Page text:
MADRID (AP) — Spain's exports of fruit and vegetables have ground to a halt, causing major financial losses for farmers, due to Germany's now-retracted accusation that Spanish cucumbers were the source of the E. coli outbreak that killed more than a dozen people.
A Spanish official said Wednesday that the government is considering legal action against German authorities for saying without proof that the bacteria had come from Spanish farms.
"We do not rule out taking actions against Hamburg authorities who have questioned the quality of our products," Deputy Prime Minister Alfredo Perez Rubalcaba said.
After days of uncertainty Hamburg officials said Tuesday that tests showed that Spanish cucumbers which were examined had traces of a strain of E. coli bacteria, but not the one that caused the outbreak.
German Agriculture Minister Ilse Aigner defended the Hamburg authorities, saying that given that E. coli germs had been found on Spanish cucumbers they had to warn about it quickly.
The allegations, however, had already created a fear of Spanish produce that caused the country's exports to slump in a matter of days.
Pedro Barato, president of one of Spain's main agricultural associations, Asaja, said Wednesday "the crisis is not over." He said they were still calculating their losses from the incident, adding that truckers, packagers, and bar and restaurant owners had also been hit hard.
Barato said there was a small rise in orders for Spanish produce at wholesale markets on Wednesday but he called this a drop in the bucket for an industry that does €9 billion ($12.95 billion) a year in business.
He said the sector needs an urgent public relations campaign to resurrect the image of Spanish agricultural products and that Asaja will seek compensation for all the lost revenue. He did not clarify if it would be from the Spanish government, the EU or both.
"A lot of damage has been done and someone has to pay," he told a news conference.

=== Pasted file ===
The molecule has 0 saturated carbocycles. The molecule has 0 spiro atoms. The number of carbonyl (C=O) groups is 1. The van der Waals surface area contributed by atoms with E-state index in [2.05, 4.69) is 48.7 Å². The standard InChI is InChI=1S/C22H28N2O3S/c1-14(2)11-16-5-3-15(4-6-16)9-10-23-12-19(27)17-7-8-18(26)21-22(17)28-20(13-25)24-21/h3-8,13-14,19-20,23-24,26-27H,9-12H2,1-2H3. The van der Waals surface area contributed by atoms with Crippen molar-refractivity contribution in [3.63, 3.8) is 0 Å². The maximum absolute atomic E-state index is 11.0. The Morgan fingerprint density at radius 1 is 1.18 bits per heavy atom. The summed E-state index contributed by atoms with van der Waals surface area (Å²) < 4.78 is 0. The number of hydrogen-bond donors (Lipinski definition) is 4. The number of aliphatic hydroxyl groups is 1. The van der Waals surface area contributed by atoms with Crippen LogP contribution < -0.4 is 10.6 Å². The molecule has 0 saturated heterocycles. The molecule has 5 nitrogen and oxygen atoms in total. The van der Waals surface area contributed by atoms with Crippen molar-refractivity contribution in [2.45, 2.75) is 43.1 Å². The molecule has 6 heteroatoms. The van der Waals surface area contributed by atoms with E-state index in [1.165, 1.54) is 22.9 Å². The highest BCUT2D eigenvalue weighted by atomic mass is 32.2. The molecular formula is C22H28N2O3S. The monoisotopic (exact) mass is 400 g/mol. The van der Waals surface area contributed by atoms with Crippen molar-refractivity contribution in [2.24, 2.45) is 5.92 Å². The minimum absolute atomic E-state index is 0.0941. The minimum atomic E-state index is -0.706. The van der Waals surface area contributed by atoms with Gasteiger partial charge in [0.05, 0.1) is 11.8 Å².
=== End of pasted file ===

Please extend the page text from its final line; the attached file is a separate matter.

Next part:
A German agriculture ministry official said that so far Germany had not received any compensation claims from Spain. Aigner said the EU was "checking whether there is help available for farmers."
"Many (farmers) in Europe are affected, especially in Spain, but also the Netherlands ... and German farmers are also suffering from big losses," Aigner said.
Spain is one of Europe's top fruit and vegetable producers. It exported nearly 10 million tons last year, with Germany taking a nearly a quarter of the produce, according to the national association of producers and exporters, Fepex.
The southeast province of Almeria is the country's top produce exporter and home to one of two Spanish companies originally cited as possibly being at the root of the outbreak. A bone-dry coastal province, Almeria boasts thousands upon thousands of plastic greenhouses.
"We have worked too hard to build up our image for it to be ruined overnight," said Francisco Vargas, head of the Almeria chapter of Asaja.
An unnamed Dutch firm was also cited by the European Union as being under investigation in relation to the outbreak, and Netherlands Agriculture Minister Henk Bleker said vegetable growers put their losses due to the collapse of exports to Germany at an estimated €30 million a week.
Bleker said he has appealed for an EU crisis package for growers of cucumbers, tomatoes and peppers. He said his appeal is supported by countries including Spain, Germany, Denmark and Sweden.
"We are a small step further, but I call on the European Commission to quickly draw up crisis measures."
Daniel Woolls in Madrid, Kirsten Grieshaber in Berlin and Mike Corder in The Hague contributed to this report.